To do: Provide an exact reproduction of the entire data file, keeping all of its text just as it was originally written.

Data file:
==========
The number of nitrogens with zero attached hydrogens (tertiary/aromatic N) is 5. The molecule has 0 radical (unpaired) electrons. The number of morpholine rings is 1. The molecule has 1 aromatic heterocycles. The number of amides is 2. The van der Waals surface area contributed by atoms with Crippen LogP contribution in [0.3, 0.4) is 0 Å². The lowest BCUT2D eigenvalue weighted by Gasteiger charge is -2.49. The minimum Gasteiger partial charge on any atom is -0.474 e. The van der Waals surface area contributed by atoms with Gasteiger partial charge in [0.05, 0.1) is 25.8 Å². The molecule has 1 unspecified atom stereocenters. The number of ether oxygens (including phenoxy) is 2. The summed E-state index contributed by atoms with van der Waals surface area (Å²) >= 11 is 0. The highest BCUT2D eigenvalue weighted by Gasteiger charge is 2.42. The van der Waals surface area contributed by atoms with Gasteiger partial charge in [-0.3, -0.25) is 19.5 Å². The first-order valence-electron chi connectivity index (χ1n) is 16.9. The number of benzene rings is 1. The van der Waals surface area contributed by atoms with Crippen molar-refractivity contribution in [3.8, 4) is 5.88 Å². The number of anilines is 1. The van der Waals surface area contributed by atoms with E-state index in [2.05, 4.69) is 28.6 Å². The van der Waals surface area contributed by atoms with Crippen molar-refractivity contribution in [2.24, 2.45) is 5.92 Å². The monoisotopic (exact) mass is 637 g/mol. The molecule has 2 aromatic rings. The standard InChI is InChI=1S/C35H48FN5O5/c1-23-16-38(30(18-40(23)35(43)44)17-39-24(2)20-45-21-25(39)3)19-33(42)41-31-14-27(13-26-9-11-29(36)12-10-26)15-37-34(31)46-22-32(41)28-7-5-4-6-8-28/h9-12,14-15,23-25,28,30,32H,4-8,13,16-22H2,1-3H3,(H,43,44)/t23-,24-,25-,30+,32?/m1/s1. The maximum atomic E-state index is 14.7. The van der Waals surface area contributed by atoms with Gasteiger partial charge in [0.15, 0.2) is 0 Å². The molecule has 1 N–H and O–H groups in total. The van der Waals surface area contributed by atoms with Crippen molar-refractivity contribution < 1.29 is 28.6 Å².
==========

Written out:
The number of nitrogens with zero attached hydrogens (tertiary/aromatic N) is 5. The molecule has 0 radical (unpaired) electrons. The number of morpholine rings is 1. The molecule has 1 aromatic heterocycles. The number of amides is 2. The van der Waals surface area contributed by atoms with Crippen LogP contribution in [0.3, 0.4) is 0 Å². The lowest BCUT2D eigenvalue weighted by Gasteiger charge is -2.49. The minimum Gasteiger partial charge on any atom is -0.474 e. The van der Waals surface area contributed by atoms with Gasteiger partial charge in [0.05, 0.1) is 25.8 Å². The molecule has 1 unspecified atom stereocenters. The number of ether oxygens (including phenoxy) is 2. The summed E-state index contributed by atoms with van der Waals surface area (Å²) >= 11 is 0. The highest BCUT2D eigenvalue weighted by Gasteiger charge is 2.42. The van der Waals surface area contributed by atoms with Gasteiger partial charge in [-0.3, -0.25) is 19.5 Å². The first-order valence-electron chi connectivity index (χ1n) is 16.9. The number of benzene rings is 1. The van der Waals surface area contributed by atoms with Crippen molar-refractivity contribution in [3.8, 4) is 5.88 Å². The number of anilines is 1. The van der Waals surface area contributed by atoms with E-state index in [2.05, 4.69) is 28.6 Å². The van der Waals surface area contributed by atoms with Crippen molar-refractivity contribution in [2.24, 2.45) is 5.92 Å². The monoisotopic (exact) mass is 637 g/mol. The molecule has 2 aromatic rings. The standard InChI is InChI=1S/C35H48FN5O5/c1-23-16-38(30(18-40(23)35(43)44)17-39-24(2)20-45-21-25(39)3)19-33(42)41-31-14-27(13-26-9-11-29(36)12-10-26)15-37-34(31)46-22-32(41)28-7-5-4-6-8-28/h9-12,14-15,23-25,28,30,32H,4-8,13,16-22H2,1-3H3,(H,43,44)/t23-,24-,25-,30+,32?/m1/s1. The maximum atomic E-state index is 14.7. The van der Waals surface area contributed by atoms with Gasteiger partial charge in [0.15, 0.2) is 0 Å². The molecule has 1 N–H and O–H groups in total. The van der Waals surface area contributed by atoms with Crippen molar-refractivity contribution < 1.29 is 28.6 Å².